Corporations are holding their respective breaths. SEC Chairperson Gary Gensler and his SEC colleagues are moving quickly to establish a regulatory framework for ESG disclosures. Climate change and diversity are the key issues surrounding this disclosure regime.
The SEC initiative is easier said than done and presents a number of interesting issues that will have to be resolved. The SEC has invited comments on climate change disclosure requirements. The SEC initiative is not limited to climate change but will extend to topics such as diversity, equity and inclusion (“DEI”).
The SEC’s initiative is potentially far-reaching, extending far beyond “material” information. Companies have faced important issues relating to disclosure of material information – the complexity of disclosure is about to increase exponentially. Whatever framework is adopted, there is no question that companies will increase disclosures on a range of issues.
The SEC’s intent is to increase investor access to important ESG drivers or measurements. The SEC will play a critical role in the definition of ESG and measuring of ESG initiatives.
As I have often said, it is easy to get lost in ESG. The SEC has to keep its focus on general principles and defined measures. If the disclosure regime is built around general, ill-defined concepts, such a system will fail to provide much-needed definition in the ESG arena.
The SEC’s focus should be tied to information that is important to a “reasonable investor.” At the same time, the SEC has to balance the increasing investor demand for standards around ESG factors and the need for consistent ESG measurements to compare among companies.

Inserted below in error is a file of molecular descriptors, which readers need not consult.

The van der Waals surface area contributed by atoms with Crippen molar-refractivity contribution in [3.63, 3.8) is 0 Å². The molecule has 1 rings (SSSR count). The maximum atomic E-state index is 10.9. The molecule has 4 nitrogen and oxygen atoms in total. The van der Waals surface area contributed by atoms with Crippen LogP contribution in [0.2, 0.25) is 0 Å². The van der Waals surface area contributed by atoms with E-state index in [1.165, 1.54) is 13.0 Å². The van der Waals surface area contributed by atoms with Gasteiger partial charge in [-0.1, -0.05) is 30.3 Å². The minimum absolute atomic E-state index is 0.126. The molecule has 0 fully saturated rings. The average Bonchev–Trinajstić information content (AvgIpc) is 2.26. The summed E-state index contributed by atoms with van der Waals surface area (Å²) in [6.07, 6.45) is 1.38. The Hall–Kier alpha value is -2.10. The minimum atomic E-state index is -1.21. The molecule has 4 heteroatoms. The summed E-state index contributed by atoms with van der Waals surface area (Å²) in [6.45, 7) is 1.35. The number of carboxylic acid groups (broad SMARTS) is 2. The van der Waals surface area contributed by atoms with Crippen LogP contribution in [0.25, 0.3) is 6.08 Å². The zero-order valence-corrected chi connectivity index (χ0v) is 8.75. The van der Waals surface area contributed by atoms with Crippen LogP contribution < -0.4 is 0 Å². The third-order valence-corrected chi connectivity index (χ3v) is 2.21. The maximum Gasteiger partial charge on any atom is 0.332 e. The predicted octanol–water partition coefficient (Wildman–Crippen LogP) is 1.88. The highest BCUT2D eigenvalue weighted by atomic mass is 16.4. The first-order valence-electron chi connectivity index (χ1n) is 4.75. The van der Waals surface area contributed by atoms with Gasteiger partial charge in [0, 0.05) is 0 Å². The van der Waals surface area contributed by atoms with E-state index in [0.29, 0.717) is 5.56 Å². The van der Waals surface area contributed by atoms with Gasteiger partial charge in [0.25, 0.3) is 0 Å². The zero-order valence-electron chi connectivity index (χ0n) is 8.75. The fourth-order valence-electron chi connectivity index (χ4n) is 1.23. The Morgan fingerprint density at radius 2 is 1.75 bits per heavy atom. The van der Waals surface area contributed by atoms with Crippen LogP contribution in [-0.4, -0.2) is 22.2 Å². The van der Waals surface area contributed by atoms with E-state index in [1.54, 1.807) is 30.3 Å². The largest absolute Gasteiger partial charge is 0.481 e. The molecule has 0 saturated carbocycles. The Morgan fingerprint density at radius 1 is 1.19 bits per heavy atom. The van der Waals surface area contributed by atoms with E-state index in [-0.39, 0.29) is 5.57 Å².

If the SEC undertakes this initiative with broad policy objectives – mandating disclosures as a way to advance a broad ESG policy agenda – the regulatory regime will prove unworkable. The SEC’s framework has to be tied to investor demand for standard disclosure requirements and measurements. A fair standard will bring about investor response and public support.
Climate change disclosures present a first and significant challenge for the SEC. Companies have to develop methods to estimate the impact of climate change on their businesses. To do so, companies have to analyze a variety of difficult issues, including the impact of extreme weather changes, markets, supply chains, access to human and material resources, and possible government regulation.
In this context, the SEC has to ensure that it maintains proper focus on its important goal – disclosure of material, financial information. Policy objectives aside, the question for the SEC is how each of the ESG issues effects the company’s financial reporting. Extreme weather will have an obvious impact on a company’s financial operations but the extent and measurement of such an impact may be hard to estimate.
The SEC’s framework should be keyed to a basic concept of “materiality.” Each ESG factor should be analyzed under this standard. A risk ranking approach would be essential in this process to identify ESG issues that present material concerns. A materiality analysis would help point the analysis to issues of concern to each specific company. ESG factors may differ from company to company and should not be applied in a one-size-fits-all manner.